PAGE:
by Brangien Davis, courtesy of Crosscut
When Edwin Lindo was about 10 years old and growing up in San Francisco’s Mission District, his dad started taking him to a lively hole-in-the-wall restaurant called Radio Habana Social Club. “I’d spend hours looking at books there,” Lindo, now 31, recalls. “And all around me adults were having intense conversations: an Argentinian guy talking about the revolution in his country, a Peruvian talking about Che Guevara — everybody was talking about politics and art and books,” he says. “I loved it. That’s my goal for this place.”
This place is Estelita’s Library, a new book haven/conversation hub housed inside The Wine Station on Beacon Hill (WA). (The space was formerly home to The Station coffee shop, which is now thriving in larger digs across the street, next to Roberto Maestas Plaza.) The tiny wine bar, open since October, already had a piano, a ceiling adorned with branches and birds nests (by Seattle artist Briar Bates) and a handful of tables. As of this weekend, it will boast newly installed bookshelves filled end to end.
Sporting a beard, a woven-cedar hat and a Cuban guayabera shirt, Lindo is friendly and easygoing. He graduated from the University of Washington School of Law in 2012 and now teaches race and law classes there. He has no previous experience running a bookstore or working in a library.
“I just love the idea of building community through knowledge,” he says.
Calling his new venture a “justice focused community bookstore and library,” Lindo has amassed a wide range of books (from his own collection and from various library sales) about matters of social justice, race, class, politics and the history of oppressed peoples.
“You’ll find books on Latinx identity next to a book about Harriet Tubman, next to Karl Marx, next to a first edition John Steinbeck,” he says, gesturing toward a packed shelf. Though some of the titles have Dewey Decimal stickers (“They’re really hard to remove!” he marvels), the books aren’t arranged in any particular order. Lindo hopes instead that people will make discoveries by proximity, or perhaps by suggestion from someone sitting at the next table.
With a Nicaraguan father and El Salvadoran mother, Lindo identifies as Central American Indio. His partner Estell is Black. He wants their 8-month-old Afro-Latinx daughter, Estella, to be surrounded (and eventually, engaged) by books that reflect the experiences of people of color. “This is her library,” he says.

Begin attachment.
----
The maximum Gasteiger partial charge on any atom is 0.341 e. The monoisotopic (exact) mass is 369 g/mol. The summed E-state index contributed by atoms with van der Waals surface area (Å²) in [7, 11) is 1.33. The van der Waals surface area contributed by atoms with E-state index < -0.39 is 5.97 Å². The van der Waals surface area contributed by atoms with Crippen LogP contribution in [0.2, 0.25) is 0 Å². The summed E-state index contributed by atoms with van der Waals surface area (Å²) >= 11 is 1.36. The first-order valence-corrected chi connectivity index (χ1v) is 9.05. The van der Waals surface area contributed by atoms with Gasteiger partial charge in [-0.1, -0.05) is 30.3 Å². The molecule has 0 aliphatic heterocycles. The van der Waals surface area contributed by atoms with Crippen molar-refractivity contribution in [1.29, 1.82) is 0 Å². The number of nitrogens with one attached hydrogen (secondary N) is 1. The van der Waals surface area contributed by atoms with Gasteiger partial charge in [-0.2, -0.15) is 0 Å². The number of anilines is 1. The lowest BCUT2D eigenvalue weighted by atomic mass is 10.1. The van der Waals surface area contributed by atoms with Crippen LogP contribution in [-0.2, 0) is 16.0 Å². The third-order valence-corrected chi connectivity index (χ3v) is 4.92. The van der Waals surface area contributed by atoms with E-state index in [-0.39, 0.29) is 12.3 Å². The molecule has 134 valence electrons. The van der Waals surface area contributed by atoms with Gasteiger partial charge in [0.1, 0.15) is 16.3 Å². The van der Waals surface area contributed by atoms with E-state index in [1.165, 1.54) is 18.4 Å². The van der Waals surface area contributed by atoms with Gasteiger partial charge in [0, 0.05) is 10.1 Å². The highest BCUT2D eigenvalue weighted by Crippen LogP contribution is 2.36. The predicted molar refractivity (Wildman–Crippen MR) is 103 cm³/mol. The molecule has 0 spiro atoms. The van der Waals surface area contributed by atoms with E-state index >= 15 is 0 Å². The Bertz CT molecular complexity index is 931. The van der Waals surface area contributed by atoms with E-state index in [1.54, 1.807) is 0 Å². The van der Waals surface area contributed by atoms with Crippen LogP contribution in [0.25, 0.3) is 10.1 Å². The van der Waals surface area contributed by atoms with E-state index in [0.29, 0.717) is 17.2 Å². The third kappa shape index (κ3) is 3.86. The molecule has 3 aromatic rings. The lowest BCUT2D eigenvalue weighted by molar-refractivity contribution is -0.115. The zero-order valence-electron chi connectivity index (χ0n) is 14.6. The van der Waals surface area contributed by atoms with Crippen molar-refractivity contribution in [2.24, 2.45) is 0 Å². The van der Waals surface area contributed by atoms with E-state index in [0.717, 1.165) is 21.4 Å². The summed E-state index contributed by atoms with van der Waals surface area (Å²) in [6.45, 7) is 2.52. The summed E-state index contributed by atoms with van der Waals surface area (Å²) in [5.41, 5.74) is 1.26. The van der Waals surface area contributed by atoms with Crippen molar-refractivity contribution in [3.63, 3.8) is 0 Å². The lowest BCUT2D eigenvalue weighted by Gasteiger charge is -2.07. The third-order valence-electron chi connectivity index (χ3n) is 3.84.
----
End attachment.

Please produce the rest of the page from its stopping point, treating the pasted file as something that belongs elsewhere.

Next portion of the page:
Judging by the books, Estella is going to develop massive reading chops. A spin across the spines reveals The Autobiography of Malcolm X, The Shock Doctrine by Naomi Klein, Between the World and Me by Ta-Nehisi Coates and Fidel Castro’s La Historia Me Absolverá (History Will Absolve Me). There are books about Sacajawea, feminist history, NAACP’s 100 Years in Pictures, Malcolm Gladwell’s Blink, Ralph Ellison’s Invisible Man, poems by Maya Angelou and a few surprises, including The Great Gatsby, a book by Glenn Beck and the Chicago Manual of Style.
“I want people to find a book and come back here and say, ‘I want to talk with you about this book for two hours,’” Lindo says. “I don’t know if bookstores are profitable, but they bring community together.”
Lindo’s plan for checking out books relies on a library card app and a membership model. Details are still in the works, but it will likely involve a sliding scale, perhaps $30-$50 a year, that allows members to take home a book for two weeks. (He wants people to check out one book at a time “so you can really focus on that book!”) Through the app, a member can opt to connect with other people who’ve read the book. “It’s old-school, like stamped library cards,” Lindo says, “where you could see who else in your community read the book before you.”
The money raised from memberships and food sales on Saturday will go toward another one of Lindo’s projects: archiving, digitizing and publicizing all 467 issues of the hard-to-find Black Panther newspapers. He currently owns 100 issues, and has a line on 300 more (see his GoFundMe page for details). He plans to showcase a few copies at the opening this weekend, and more in the future.
“I thought it was a great idea,” says Luis Rodriguez, 40, who with his wife Leona runs both The Station coffee house and The Wine Station. Lindo approached him with the concept in March. “Talking about books over wine and coffee?” Rodriguez says. “It reminds me of something from the 1960s. There’s a very cool appeal.”
Lindo, a community activist who has participated in a hunger strike against police brutality and the protests at Standing Rock, says he was partially inspired to open Estelita’s by the engaged political dialogues he was encountering at The Station. “We have some amazing, intellectual conversations happening at the Station,” Rodriguez confirms. “I’ve been impressed to hear young people bringing up conversations our parents were having long ago.”
Rodriguez and Lindo plan to split the time in the space — the bookstore open during the day; the wine bar open at night. During the daytime hours, Lindo will remove the burgundy tablecloths and roll out a couple wheeled bookshelves with more reading fodder. “Anyone and everyone is welcome to come and explore the books,” Lindo says, “and read them while enjoying a tea.”
Once Estelita’s is up and running, Lindo hopes to partner with community organizations to offer a variety of classes, book talks and spoken word events. He wants the place to be as bustling as the Social Club of his memories — a place that sparks minds young and old. “This isn’t mine,” he says. “This is the community’s.”
Crosscut arts coverage is made possible with support from Shari D. Behnke.